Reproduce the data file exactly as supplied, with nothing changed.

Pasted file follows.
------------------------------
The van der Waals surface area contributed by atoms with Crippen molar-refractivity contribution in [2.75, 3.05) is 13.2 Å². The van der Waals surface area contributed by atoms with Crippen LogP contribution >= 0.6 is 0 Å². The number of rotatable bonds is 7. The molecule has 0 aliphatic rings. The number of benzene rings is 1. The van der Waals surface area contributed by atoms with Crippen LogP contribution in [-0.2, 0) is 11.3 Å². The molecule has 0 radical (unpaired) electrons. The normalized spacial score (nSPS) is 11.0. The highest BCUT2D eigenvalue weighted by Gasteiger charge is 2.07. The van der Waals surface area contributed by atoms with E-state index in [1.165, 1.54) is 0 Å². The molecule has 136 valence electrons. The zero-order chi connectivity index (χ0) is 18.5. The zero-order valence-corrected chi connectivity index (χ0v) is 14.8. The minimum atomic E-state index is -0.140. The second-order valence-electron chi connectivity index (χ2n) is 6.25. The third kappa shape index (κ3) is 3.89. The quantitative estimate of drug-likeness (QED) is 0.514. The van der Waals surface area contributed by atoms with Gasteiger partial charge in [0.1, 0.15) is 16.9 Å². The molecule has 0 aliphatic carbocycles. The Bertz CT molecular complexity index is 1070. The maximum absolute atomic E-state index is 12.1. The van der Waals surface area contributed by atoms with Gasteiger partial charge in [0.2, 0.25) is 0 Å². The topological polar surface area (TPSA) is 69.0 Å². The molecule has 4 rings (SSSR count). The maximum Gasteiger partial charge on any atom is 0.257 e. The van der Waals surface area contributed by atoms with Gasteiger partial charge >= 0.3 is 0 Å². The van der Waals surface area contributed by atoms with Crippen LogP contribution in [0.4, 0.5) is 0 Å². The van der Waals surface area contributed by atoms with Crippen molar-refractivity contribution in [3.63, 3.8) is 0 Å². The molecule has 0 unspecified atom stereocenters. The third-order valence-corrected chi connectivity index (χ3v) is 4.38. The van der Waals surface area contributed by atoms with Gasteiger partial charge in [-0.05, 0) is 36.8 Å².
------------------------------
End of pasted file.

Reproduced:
The van der Waals surface area contributed by atoms with Crippen molar-refractivity contribution in [2.75, 3.05) is 13.2 Å². The van der Waals surface area contributed by atoms with Crippen LogP contribution >= 0.6 is 0 Å². The number of rotatable bonds is 7. The molecule has 0 aliphatic rings. The number of benzene rings is 1. The van der Waals surface area contributed by atoms with Crippen LogP contribution in [-0.2, 0) is 11.3 Å². The molecule has 0 radical (unpaired) electrons. The normalized spacial score (nSPS) is 11.0. The highest BCUT2D eigenvalue weighted by Gasteiger charge is 2.07. The van der Waals surface area contributed by atoms with E-state index in [1.165, 1.54) is 0 Å². The molecule has 136 valence electrons. The zero-order chi connectivity index (χ0) is 18.5. The zero-order valence-corrected chi connectivity index (χ0v) is 14.8. The minimum atomic E-state index is -0.140. The second-order valence-electron chi connectivity index (χ2n) is 6.25. The third kappa shape index (κ3) is 3.89. The quantitative estimate of drug-likeness (QED) is 0.514. The van der Waals surface area contributed by atoms with Gasteiger partial charge in [0.1, 0.15) is 16.9 Å². The molecule has 0 aliphatic carbocycles. The Bertz CT molecular complexity index is 1070. The maximum absolute atomic E-state index is 12.1. The van der Waals surface area contributed by atoms with Gasteiger partial charge in [0.2, 0.25) is 0 Å². The topological polar surface area (TPSA) is 69.0 Å². The molecule has 4 rings (SSSR count). The maximum Gasteiger partial charge on any atom is 0.257 e. The van der Waals surface area contributed by atoms with Gasteiger partial charge >= 0.3 is 0 Å². The van der Waals surface area contributed by atoms with Crippen LogP contribution in [0.4, 0.5) is 0 Å². The van der Waals surface area contributed by atoms with Crippen molar-refractivity contribution in [3.63, 3.8) is 0 Å². The molecule has 0 unspecified atom stereocenters. The third-order valence-corrected chi connectivity index (χ3v) is 4.38. The van der Waals surface area contributed by atoms with Gasteiger partial charge in [-0.05, 0) is 36.8 Å².